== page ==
An airplane caused quite a stir this afternoon when it flew over the Lower Manhattan offices of S&P with a message: "THANKS FOR THE DOWNGRADE. YOU SHOULD ALL BE FIRED." But according to the person behind it, the message may not have been just for the ratings agency.
The New York Observer has a picture of the plane and the trailing banner, although the words are illegible:
Still, Twitter is all abuzz with first-hand accounts of the flyover.
So who sanctioned the message? For the most part, the exact name of the culprit is still a mystery (she wants to remain anonymous). But Fortune interviewed her about what prompted the display. Surprisingly, it wasn't necessarily meant for S&P:
Fortune has learned that the person who paid to fly the banner is a Midwestern investment banker, who woke up last night with the need to vent at those who she believes are leading the nation into an economic morass.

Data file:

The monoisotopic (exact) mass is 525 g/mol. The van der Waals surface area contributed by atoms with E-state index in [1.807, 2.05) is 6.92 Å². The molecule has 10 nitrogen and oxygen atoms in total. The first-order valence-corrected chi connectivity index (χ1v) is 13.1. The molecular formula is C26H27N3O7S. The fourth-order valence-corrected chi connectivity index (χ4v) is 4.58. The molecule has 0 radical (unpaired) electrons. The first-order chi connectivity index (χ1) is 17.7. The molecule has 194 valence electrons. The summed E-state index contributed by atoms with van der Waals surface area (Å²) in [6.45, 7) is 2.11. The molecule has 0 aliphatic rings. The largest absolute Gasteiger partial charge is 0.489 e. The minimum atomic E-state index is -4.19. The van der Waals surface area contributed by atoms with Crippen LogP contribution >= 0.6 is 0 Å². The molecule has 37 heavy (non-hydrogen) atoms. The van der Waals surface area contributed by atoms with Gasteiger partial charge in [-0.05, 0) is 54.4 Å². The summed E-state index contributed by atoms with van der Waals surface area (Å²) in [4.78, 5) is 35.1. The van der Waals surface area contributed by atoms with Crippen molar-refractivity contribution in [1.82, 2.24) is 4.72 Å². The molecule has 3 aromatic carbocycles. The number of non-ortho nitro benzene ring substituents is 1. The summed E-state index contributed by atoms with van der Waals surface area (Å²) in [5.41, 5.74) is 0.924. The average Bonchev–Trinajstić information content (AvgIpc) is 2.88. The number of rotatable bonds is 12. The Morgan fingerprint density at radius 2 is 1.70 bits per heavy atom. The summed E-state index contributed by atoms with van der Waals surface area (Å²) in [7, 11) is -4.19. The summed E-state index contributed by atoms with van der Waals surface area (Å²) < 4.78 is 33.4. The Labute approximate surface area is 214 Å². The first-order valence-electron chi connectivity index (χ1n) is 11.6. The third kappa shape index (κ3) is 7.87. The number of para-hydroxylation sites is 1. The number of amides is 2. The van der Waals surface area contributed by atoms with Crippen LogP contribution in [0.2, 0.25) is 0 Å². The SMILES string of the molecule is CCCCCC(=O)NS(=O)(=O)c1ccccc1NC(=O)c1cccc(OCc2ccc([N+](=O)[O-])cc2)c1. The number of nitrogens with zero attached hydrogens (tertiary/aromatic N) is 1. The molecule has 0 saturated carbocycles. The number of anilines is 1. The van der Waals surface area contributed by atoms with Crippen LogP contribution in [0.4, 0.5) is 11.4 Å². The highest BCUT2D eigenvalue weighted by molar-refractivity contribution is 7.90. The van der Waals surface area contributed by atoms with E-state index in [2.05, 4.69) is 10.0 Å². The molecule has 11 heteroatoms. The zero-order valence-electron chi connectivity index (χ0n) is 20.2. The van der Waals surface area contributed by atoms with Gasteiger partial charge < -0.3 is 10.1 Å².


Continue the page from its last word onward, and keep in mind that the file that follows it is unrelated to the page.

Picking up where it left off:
"I originally wanted to fly it over Washington, D.C., but learned that you can't do that," says the banker, who asked to remain anonymous for job security reasons. "So I chose Wall Street instead, but didn't specifically intend it to fly over S&P. I'm just a mother from St. Louis who feels the only reason we got downgraded was people in politics."
The pilot was Matthew Applegate, of a New Jersey-based company called Aerial Sign North. He did not pick up the phone, but a competitor suggests that such a flight would run between $1,200 and $1,500.